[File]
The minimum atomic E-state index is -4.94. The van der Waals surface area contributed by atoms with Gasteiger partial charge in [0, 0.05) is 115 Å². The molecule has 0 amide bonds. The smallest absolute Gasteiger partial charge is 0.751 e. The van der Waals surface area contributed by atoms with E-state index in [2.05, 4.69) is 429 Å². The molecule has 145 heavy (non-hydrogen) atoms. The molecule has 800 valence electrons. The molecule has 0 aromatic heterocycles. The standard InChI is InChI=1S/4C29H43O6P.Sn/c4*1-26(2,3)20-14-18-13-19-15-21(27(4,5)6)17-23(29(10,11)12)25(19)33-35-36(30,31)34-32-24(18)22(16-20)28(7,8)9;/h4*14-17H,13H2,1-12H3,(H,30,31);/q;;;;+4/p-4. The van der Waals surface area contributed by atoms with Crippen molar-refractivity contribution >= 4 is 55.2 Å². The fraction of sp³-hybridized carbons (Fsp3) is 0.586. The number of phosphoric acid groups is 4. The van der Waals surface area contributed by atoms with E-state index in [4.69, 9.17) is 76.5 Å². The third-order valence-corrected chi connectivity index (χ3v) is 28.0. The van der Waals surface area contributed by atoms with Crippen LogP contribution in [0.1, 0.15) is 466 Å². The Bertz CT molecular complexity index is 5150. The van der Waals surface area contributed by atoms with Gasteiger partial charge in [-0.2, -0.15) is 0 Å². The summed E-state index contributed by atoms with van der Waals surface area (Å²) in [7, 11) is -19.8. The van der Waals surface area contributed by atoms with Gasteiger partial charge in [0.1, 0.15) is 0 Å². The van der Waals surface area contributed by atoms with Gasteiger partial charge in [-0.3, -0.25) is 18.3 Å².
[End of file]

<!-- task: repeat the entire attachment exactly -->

The minimum atomic E-state index is -4.94. The van der Waals surface area contributed by atoms with Gasteiger partial charge in [0, 0.05) is 115 Å². The molecule has 0 amide bonds. The smallest absolute Gasteiger partial charge is 0.751 e. The van der Waals surface area contributed by atoms with E-state index in [2.05, 4.69) is 429 Å². The molecule has 145 heavy (non-hydrogen) atoms. The molecule has 800 valence electrons. The molecule has 0 aromatic heterocycles. The standard InChI is InChI=1S/4C29H43O6P.Sn/c4*1-26(2,3)20-14-18-13-19-15-21(27(4,5)6)17-23(29(10,11)12)25(19)33-35-36(30,31)34-32-24(18)22(16-20)28(7,8)9;/h4*14-17H,13H2,1-12H3,(H,30,31);/q;;;;+4/p-4. The van der Waals surface area contributed by atoms with Crippen molar-refractivity contribution >= 4 is 55.2 Å². The fraction of sp³-hybridized carbons (Fsp3) is 0.586. The number of phosphoric acid groups is 4. The van der Waals surface area contributed by atoms with E-state index in [4.69, 9.17) is 76.5 Å². The third-order valence-corrected chi connectivity index (χ3v) is 28.0. The van der Waals surface area contributed by atoms with Crippen LogP contribution in [0.1, 0.15) is 466 Å². The Bertz CT molecular complexity index is 5150. The van der Waals surface area contributed by atoms with Gasteiger partial charge in [-0.2, -0.15) is 0 Å². The summed E-state index contributed by atoms with van der Waals surface area (Å²) in [7, 11) is -19.8. The van der Waals surface area contributed by atoms with Gasteiger partial charge in [0.1, 0.15) is 0 Å². The van der Waals surface area contributed by atoms with Gasteiger partial charge in [-0.3, -0.25) is 18.3 Å².